“Encyclopaedia Biomechanica” is published quarterly by Kawartha Total Foot Care Centre chiropodist Sarah Robinson. It features helpful information on different aspects of your body’s biomechanics (how your muscles and joints work together to help you move) and gait (how you walk), the kinds of problems that can occur, and how feet affect your whole body from the ground up.
Are you getting sore feet during your winter sports? Skating and down hill skiing require a snug boot to get the maximum power from your edges. If you have a narrow foot, achieving a good fit can be difficult. In-shoe padding or insoles can help you get a better fit. Even some people with good foot mechanics will need something in their ski boots or skates. For many people, an over-the-counter arch support can make a huge difference. For many others, we need a custom orthotic with correction similar to the correction we need in our walking and running shoes. I personally have a versatile sport orthotic that will fit in both my skates and down hill ski boots, and I also transfer it into my rollerblades in the summer time.
If you are finding that you’re just not enjoying your winter sports as much due to foot pain or fatigue, consider looking into an over-the-counter or custom insole.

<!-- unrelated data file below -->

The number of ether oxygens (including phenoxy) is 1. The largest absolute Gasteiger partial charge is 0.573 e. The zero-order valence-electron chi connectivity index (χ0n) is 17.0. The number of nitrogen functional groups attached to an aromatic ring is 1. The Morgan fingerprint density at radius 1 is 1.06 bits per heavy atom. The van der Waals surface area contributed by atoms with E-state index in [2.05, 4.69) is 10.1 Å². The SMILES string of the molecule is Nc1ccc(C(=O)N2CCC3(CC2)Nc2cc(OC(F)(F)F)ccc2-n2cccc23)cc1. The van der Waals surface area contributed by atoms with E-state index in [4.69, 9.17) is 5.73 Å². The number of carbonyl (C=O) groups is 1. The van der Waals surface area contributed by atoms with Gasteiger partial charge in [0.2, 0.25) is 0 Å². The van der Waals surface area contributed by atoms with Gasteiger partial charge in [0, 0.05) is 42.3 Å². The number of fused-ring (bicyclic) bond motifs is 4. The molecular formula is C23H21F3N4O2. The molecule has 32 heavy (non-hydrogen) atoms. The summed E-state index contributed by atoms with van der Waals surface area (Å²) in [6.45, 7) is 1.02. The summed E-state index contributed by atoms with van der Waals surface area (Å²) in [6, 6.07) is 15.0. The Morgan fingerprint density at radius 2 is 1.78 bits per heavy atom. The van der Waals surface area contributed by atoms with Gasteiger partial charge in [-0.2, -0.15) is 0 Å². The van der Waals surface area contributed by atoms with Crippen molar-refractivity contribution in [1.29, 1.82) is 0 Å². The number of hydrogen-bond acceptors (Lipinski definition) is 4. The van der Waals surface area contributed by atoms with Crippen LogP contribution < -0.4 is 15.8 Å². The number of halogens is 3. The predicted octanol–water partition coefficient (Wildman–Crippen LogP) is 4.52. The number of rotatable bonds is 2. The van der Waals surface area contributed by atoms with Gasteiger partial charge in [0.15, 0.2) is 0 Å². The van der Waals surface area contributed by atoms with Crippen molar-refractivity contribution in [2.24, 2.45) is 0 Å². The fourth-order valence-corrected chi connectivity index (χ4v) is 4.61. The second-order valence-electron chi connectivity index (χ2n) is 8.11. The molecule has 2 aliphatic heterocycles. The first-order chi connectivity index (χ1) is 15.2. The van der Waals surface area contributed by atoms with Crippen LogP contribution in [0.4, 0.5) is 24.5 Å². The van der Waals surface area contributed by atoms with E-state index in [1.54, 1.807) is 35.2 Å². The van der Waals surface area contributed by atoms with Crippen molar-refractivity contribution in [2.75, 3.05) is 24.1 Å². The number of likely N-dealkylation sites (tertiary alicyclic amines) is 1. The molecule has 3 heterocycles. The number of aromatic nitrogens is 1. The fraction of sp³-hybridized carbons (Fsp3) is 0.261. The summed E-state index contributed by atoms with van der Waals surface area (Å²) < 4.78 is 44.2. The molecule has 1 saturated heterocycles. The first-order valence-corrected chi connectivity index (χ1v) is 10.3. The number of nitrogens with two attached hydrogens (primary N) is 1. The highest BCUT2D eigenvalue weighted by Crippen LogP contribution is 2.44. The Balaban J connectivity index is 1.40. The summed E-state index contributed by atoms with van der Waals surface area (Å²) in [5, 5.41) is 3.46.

Don’t be “sheepish” — wool socks can help protect your feet during winter activities
This winter has been a strange one. The thaws and rain have led to a damper cold than usual. As a result, we have seen a rise in “chill blains”. Chillblains are a cold injury that can happen at much warmer temperatures; for example when feet have gotten wet due to sweat on a warmer day. It looks a bit like blisters, and may itch or burn. It feels tender long after the foot has returned to normal temperature and takes 7-14 days to heal. Sometimes you will need medication to help with the itch if it is severe. To prevent chillblains, make sure your footwear are appropriate. They should be warm, waterproof, and be able to wick moisture away from your feet. Pairing a good winter boot with a wool sock can go a long way to prevent this cold injury. Wool retains its ability to insulate even when it is damp, which can help when you are sweating your way through one of these mid winter or upcoming spring thaws.